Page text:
Thursday, 6 September 2018

Tom Lehrer, Tom Jones - and a Boris Johnson campaign song

How might the American singer/songwriter and satirist Tom Lehrer bring inspiration to British political leadership campaigns? Probably not by suggesting that enthusiastic support for poisoning pigeons in the park would be a keynote environmental vote winner. But if we were to combine his spoken introductions to “Oedipus Rex” and “It Makes A Fellow Proud To Be A Soldier”, we might find a clue for our theme: “…and I am convinced that the only reason for the failure of this candidate’s leadership bid last time around….you’re way ahead of me…is that he did not have a rousing campaign song with which to rally his potential followers.”

Let us apply this theory to – you’re way ahead of me – the case of a well known current aspirant to the Conservative leadership, and borrow a song from another famous singer by the name of Tom. “The Young New Mexican Puppeteer” was a hit for Tom Jones in 1972, reaching number 6 in the UK charts. A few lyrical amendments may go down well with Boris supporters, and of course badly with Boris haters…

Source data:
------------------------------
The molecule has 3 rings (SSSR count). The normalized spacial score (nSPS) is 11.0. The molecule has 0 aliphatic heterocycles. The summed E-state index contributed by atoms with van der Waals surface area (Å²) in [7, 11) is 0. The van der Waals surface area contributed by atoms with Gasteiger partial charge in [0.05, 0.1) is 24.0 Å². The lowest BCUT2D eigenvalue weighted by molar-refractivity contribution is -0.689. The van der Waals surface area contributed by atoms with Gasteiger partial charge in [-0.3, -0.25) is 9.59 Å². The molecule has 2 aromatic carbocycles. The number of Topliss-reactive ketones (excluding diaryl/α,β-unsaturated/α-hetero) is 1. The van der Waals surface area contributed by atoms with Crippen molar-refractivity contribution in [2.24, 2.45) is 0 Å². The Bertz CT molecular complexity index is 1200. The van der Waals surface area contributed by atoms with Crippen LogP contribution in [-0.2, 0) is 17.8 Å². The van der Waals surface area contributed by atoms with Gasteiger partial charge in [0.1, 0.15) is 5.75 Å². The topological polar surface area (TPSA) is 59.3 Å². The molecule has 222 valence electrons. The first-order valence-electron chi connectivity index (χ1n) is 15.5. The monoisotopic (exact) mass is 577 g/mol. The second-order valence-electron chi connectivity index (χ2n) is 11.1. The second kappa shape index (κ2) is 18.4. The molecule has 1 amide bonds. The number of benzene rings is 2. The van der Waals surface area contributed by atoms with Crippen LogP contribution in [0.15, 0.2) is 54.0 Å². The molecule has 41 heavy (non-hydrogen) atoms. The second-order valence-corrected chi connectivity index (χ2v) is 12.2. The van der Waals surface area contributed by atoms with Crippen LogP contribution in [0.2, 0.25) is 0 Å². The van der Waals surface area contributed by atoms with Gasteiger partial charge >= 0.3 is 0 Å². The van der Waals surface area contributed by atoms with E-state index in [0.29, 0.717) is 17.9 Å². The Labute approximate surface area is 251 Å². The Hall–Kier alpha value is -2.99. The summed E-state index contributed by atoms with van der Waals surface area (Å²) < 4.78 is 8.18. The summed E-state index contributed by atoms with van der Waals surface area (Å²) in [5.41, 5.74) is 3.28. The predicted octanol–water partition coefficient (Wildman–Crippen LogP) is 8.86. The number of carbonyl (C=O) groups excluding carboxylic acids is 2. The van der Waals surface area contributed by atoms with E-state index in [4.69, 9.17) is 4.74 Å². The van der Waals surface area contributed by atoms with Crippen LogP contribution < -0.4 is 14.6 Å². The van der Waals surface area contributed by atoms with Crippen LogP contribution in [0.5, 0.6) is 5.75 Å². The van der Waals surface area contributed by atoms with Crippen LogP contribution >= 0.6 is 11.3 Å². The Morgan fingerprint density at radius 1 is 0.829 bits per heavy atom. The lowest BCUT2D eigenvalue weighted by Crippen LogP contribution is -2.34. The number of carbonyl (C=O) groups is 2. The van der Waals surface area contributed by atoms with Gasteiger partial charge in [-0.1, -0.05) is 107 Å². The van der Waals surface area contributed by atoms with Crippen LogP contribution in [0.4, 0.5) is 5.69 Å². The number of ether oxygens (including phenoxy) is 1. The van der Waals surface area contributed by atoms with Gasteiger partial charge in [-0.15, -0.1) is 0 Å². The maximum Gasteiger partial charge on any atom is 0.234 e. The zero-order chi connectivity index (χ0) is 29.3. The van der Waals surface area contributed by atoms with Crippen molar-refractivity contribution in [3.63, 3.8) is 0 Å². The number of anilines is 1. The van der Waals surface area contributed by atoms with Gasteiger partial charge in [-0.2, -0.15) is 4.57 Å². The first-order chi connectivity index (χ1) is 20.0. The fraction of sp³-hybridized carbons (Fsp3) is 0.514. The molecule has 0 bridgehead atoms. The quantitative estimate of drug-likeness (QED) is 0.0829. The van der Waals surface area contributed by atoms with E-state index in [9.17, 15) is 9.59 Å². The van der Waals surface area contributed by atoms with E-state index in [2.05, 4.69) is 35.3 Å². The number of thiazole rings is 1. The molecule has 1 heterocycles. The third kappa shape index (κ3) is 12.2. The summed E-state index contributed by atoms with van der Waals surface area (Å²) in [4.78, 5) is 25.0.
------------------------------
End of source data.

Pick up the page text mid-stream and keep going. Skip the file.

In the Palace of Westminster
Worked a most concerned MP
He said lately I have noticed
The PM hardly speaks for me
She spreads the gloom from her advisers
“The UK can’t survive alone”
He said “I’ll lift the people’s spirits
With Brexit vision of my own”

The blond Conservative Brexiteer
He saw the people all live in fear
He thought that maybe they’d listen to
Boris telling them what to do
So he got to grips with Remain falsehood
He made some speeches and he was good
And folks came running so they could hear
The blond Conservative Brexiteer

First he quit the Foreign Office
“The Chequers Plan’s a steaming turd”
Then he echoed Winston Churchill
“Take back control, embrace the world”
Determined as the Iron Lady
Convinced the battle would be won
He knew he’d smile with satisfaction
When Theresa May was gone


Now his speaking skills were clever
And he gave the people hope